Nasorespiratory characteristics and craniofacial morphology

G. Thomas Kluemper, Peter S. Vig, Katherine W.L. Vig

Research output: Contribution to journalArticlepeer-review

56 Scopus citations


Summary: The relationship between respiration and craniofacial morphology has been debated for many years. Despite numerous studies, the term 'mouth breathing' remains illdefined. Still, medical and surgical treatments are performed in order to modify respiration and 'improve' facial growth. This clinical belief continues, in the absence of conclusive evidence, that a causal relationship exists between oral respiration and facial growth, or that such treatment modalities and their associated risks actually modify respiratory mode. Moreover, diagnostic indicators have been postulated for the identification of patients for whom such therapy would be beneficial. The purpose of this study was to investigate the strength of association between mode of respiration and craniofacial morphology. In addition, the precision level was calculated for two popular cephalometric tests for possible nasal impairment. The results suggest that: (1) cephalometric analyses are poor indicators of nasal impairment and should not be used in clinical decision making, and (2) facial morphology and respiratory mode are unrelated.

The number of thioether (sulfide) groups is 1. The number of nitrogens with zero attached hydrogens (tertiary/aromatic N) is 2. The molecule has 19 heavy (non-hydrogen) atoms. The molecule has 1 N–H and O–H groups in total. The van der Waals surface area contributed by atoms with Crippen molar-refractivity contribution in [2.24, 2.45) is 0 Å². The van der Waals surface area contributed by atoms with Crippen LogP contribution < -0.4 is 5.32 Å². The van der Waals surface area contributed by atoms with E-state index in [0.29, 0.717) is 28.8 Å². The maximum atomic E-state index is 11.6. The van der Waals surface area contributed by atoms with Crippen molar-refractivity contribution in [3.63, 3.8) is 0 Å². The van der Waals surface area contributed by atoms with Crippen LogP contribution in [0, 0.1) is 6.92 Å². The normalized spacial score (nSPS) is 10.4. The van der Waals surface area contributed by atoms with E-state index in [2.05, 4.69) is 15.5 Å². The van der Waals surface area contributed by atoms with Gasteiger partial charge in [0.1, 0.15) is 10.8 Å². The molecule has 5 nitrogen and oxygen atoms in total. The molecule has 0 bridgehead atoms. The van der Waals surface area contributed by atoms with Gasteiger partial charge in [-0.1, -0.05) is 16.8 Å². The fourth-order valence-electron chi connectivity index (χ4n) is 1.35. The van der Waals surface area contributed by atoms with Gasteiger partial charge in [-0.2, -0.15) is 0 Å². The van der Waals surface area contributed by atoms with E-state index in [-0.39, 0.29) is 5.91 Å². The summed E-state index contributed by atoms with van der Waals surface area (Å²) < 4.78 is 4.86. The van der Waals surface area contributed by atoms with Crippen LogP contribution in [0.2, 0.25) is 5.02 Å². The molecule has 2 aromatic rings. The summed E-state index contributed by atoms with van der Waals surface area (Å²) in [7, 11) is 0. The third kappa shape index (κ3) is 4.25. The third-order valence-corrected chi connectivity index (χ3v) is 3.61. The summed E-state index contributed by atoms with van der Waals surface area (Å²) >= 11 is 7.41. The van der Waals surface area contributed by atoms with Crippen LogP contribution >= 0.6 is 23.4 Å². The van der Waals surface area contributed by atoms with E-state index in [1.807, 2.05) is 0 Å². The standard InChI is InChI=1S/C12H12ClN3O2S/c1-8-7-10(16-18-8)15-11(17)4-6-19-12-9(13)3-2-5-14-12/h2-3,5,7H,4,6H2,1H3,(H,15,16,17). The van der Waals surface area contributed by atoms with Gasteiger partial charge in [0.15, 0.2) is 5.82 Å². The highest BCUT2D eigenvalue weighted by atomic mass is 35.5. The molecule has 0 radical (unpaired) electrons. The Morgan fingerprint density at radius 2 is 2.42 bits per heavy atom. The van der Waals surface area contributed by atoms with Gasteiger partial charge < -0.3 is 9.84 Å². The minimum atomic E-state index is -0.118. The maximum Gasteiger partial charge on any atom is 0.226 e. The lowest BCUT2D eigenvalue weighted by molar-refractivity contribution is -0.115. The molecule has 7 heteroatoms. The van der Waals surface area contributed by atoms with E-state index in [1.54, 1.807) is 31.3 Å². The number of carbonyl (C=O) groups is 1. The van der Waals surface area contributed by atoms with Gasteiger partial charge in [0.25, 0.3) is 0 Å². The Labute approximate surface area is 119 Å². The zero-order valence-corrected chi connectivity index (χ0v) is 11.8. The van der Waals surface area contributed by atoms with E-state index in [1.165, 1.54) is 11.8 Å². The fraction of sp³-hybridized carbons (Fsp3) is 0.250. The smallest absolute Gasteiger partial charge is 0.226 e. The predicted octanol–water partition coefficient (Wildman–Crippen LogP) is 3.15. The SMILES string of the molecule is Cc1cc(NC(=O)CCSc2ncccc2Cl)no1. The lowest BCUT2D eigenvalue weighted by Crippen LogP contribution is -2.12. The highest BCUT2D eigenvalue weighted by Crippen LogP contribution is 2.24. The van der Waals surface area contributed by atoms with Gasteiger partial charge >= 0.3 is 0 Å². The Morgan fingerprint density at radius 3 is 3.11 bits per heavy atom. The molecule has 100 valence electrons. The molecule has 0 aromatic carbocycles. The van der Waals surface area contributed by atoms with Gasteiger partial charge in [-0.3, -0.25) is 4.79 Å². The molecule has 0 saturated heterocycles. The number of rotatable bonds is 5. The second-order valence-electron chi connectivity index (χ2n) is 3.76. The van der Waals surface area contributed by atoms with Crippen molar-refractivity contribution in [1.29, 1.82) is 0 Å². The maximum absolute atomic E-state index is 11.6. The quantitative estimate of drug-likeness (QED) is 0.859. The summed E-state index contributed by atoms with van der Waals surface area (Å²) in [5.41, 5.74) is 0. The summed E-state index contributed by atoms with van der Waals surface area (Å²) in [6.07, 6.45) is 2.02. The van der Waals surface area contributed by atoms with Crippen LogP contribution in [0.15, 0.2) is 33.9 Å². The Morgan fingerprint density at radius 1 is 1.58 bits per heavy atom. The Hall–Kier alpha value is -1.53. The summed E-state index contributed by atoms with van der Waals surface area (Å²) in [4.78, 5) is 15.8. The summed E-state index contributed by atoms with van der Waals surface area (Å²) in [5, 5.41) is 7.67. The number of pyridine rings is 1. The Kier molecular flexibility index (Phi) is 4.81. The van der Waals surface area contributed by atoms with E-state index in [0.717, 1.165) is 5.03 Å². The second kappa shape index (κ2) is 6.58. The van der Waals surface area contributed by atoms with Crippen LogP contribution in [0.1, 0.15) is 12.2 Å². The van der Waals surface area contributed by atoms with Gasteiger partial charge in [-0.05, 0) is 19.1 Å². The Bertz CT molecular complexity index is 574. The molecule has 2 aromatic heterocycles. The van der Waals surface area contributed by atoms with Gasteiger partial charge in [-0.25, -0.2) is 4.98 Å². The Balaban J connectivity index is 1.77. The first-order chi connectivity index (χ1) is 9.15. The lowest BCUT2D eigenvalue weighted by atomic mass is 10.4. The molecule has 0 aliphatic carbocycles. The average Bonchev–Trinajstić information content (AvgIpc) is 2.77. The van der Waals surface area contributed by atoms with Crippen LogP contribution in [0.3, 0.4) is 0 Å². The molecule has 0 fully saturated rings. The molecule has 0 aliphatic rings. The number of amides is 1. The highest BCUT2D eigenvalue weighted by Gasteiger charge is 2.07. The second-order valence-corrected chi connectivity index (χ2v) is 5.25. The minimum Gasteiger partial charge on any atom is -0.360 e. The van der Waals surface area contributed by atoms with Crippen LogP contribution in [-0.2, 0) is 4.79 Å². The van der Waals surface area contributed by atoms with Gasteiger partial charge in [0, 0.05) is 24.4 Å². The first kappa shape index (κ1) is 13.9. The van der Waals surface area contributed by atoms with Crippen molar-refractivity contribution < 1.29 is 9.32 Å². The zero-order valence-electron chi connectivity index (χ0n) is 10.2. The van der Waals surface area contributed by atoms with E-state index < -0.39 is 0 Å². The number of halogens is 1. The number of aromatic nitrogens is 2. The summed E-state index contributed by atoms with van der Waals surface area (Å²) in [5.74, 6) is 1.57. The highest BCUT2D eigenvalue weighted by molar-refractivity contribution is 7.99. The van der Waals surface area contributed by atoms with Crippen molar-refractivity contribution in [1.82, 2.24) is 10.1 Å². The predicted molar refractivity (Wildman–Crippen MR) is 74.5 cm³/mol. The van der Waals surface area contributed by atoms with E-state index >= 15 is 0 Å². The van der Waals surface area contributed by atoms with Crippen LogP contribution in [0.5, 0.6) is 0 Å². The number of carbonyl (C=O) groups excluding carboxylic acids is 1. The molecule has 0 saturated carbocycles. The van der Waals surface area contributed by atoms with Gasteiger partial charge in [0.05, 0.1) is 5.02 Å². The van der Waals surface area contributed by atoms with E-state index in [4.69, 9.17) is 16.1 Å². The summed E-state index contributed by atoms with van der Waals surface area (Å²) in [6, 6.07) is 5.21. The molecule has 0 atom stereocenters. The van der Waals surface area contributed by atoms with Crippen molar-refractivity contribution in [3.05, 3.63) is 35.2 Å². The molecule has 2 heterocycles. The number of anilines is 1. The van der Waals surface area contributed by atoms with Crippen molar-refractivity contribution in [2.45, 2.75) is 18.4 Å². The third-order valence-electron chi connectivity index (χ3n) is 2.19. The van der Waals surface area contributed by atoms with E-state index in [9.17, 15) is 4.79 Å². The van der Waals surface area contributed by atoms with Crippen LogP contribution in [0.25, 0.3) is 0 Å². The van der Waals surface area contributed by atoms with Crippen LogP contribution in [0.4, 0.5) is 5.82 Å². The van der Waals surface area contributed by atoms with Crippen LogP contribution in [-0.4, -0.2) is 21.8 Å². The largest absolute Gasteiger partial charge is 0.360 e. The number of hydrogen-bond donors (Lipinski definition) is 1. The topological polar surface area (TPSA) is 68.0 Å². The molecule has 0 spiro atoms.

Original languageEnglish
Pages (from-to)491-495
Number of pages5
JournalEuropean Journal of Orthodontics
Issue number6
StatePublished - Dec 1995

Bibliographical note

Funding Information:
Address for correspondence G. Thomas Kluemper Graduate Orthodontic Program College of Dentistry University of Kentucky Lexington KY 40536-0068, USA Acknowledgements This study was supported by the National Institutes for Health and the National Institutes for Dental Research, Grant No. DEO6881

ASJC Scopus subject areas

  • General Medicine


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